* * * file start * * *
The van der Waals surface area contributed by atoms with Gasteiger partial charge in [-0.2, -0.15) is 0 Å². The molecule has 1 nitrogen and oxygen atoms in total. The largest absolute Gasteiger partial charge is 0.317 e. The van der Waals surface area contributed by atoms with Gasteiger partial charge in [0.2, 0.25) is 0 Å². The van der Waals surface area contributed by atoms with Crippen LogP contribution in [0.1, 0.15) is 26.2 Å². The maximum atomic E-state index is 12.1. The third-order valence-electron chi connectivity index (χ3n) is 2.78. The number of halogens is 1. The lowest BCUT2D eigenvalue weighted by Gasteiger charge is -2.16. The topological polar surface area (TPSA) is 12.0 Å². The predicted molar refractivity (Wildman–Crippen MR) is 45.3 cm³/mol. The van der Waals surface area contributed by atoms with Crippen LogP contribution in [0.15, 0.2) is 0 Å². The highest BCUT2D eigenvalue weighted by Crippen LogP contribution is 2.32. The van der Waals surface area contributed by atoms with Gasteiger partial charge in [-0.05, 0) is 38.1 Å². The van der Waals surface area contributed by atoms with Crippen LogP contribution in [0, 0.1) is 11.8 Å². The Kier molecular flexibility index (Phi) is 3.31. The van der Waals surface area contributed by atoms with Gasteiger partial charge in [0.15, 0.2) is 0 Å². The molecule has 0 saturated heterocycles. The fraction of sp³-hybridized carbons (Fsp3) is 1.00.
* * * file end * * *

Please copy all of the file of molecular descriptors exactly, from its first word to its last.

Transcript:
The van der Waals surface area contributed by atoms with Gasteiger partial charge in [-0.2, -0.15) is 0 Å². The molecule has 1 nitrogen and oxygen atoms in total. The largest absolute Gasteiger partial charge is 0.317 e. The van der Waals surface area contributed by atoms with Gasteiger partial charge in [0.2, 0.25) is 0 Å². The van der Waals surface area contributed by atoms with Crippen LogP contribution in [0.1, 0.15) is 26.2 Å². The maximum atomic E-state index is 12.1. The third-order valence-electron chi connectivity index (χ3n) is 2.78. The number of halogens is 1. The lowest BCUT2D eigenvalue weighted by Gasteiger charge is -2.16. The topological polar surface area (TPSA) is 12.0 Å². The predicted molar refractivity (Wildman–Crippen MR) is 45.3 cm³/mol. The van der Waals surface area contributed by atoms with Crippen LogP contribution in [0.15, 0.2) is 0 Å². The highest BCUT2D eigenvalue weighted by Crippen LogP contribution is 2.32. The van der Waals surface area contributed by atoms with Gasteiger partial charge in [-0.05, 0) is 38.1 Å². The van der Waals surface area contributed by atoms with Crippen LogP contribution in [0, 0.1) is 11.8 Å². The Kier molecular flexibility index (Phi) is 3.31. The van der Waals surface area contributed by atoms with Gasteiger partial charge in [0.15, 0.2) is 0 Å². The molecule has 0 saturated heterocycles. The fraction of sp³-hybridized carbons (Fsp3) is 1.00.